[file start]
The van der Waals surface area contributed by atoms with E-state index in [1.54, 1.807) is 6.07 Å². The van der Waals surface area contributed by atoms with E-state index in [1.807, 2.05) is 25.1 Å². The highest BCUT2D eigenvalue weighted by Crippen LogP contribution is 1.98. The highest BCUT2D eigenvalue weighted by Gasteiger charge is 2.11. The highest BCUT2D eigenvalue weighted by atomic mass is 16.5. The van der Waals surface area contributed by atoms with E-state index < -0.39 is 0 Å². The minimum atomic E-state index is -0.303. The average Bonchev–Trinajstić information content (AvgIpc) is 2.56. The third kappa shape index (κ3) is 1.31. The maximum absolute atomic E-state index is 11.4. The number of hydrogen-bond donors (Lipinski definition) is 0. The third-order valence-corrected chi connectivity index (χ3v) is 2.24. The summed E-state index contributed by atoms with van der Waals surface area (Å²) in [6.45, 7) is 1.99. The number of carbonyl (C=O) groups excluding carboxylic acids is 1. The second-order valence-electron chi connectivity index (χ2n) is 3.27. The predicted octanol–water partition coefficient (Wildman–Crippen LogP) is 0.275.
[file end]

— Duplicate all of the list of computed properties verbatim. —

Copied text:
The van der Waals surface area contributed by atoms with E-state index in [1.54, 1.807) is 6.07 Å². The van der Waals surface area contributed by atoms with E-state index in [1.807, 2.05) is 25.1 Å². The highest BCUT2D eigenvalue weighted by Crippen LogP contribution is 1.98. The highest BCUT2D eigenvalue weighted by Gasteiger charge is 2.11. The highest BCUT2D eigenvalue weighted by atomic mass is 16.5. The van der Waals surface area contributed by atoms with E-state index < -0.39 is 0 Å². The minimum atomic E-state index is -0.303. The average Bonchev–Trinajstić information content (AvgIpc) is 2.56. The third kappa shape index (κ3) is 1.31. The maximum absolute atomic E-state index is 11.4. The number of hydrogen-bond donors (Lipinski definition) is 0. The third-order valence-corrected chi connectivity index (χ3v) is 2.24. The summed E-state index contributed by atoms with van der Waals surface area (Å²) in [6.45, 7) is 1.99. The number of carbonyl (C=O) groups excluding carboxylic acids is 1. The second-order valence-electron chi connectivity index (χ2n) is 3.27. The predicted octanol–water partition coefficient (Wildman–Crippen LogP) is 0.275.